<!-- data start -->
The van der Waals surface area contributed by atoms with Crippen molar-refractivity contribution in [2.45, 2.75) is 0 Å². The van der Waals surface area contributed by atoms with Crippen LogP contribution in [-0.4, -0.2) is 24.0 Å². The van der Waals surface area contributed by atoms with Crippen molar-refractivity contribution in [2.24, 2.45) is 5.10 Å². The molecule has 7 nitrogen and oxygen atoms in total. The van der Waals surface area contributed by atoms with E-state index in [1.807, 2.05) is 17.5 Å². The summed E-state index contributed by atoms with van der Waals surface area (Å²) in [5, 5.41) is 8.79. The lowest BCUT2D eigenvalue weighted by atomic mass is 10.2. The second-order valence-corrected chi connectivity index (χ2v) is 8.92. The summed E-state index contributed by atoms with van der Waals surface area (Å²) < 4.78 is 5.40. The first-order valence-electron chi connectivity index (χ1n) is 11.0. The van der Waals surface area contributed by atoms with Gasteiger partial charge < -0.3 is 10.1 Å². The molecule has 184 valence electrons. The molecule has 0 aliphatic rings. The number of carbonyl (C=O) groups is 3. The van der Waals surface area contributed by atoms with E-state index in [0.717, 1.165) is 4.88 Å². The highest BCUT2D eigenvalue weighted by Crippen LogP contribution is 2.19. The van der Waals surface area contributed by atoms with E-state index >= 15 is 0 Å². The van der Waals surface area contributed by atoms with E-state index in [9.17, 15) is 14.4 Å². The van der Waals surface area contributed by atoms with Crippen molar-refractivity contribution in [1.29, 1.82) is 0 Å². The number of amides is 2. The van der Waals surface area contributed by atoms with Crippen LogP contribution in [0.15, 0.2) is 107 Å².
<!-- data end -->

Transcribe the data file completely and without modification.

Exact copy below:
The van der Waals surface area contributed by atoms with Crippen molar-refractivity contribution in [2.45, 2.75) is 0 Å². The van der Waals surface area contributed by atoms with Crippen LogP contribution in [-0.4, -0.2) is 24.0 Å². The van der Waals surface area contributed by atoms with Crippen molar-refractivity contribution in [2.24, 2.45) is 5.10 Å². The molecule has 7 nitrogen and oxygen atoms in total. The van der Waals surface area contributed by atoms with E-state index in [1.807, 2.05) is 17.5 Å². The summed E-state index contributed by atoms with van der Waals surface area (Å²) in [5, 5.41) is 8.79. The lowest BCUT2D eigenvalue weighted by atomic mass is 10.2. The second-order valence-corrected chi connectivity index (χ2v) is 8.92. The summed E-state index contributed by atoms with van der Waals surface area (Å²) < 4.78 is 5.40. The first-order valence-electron chi connectivity index (χ1n) is 11.0. The van der Waals surface area contributed by atoms with Gasteiger partial charge < -0.3 is 10.1 Å². The molecule has 184 valence electrons. The molecule has 0 aliphatic rings. The number of carbonyl (C=O) groups is 3. The van der Waals surface area contributed by atoms with E-state index in [0.717, 1.165) is 4.88 Å². The highest BCUT2D eigenvalue weighted by Crippen LogP contribution is 2.19. The van der Waals surface area contributed by atoms with E-state index >= 15 is 0 Å². The van der Waals surface area contributed by atoms with E-state index in [9.17, 15) is 14.4 Å². The van der Waals surface area contributed by atoms with Crippen molar-refractivity contribution in [1.29, 1.82) is 0 Å². The number of amides is 2. The van der Waals surface area contributed by atoms with Crippen LogP contribution in [0.15, 0.2) is 107 Å².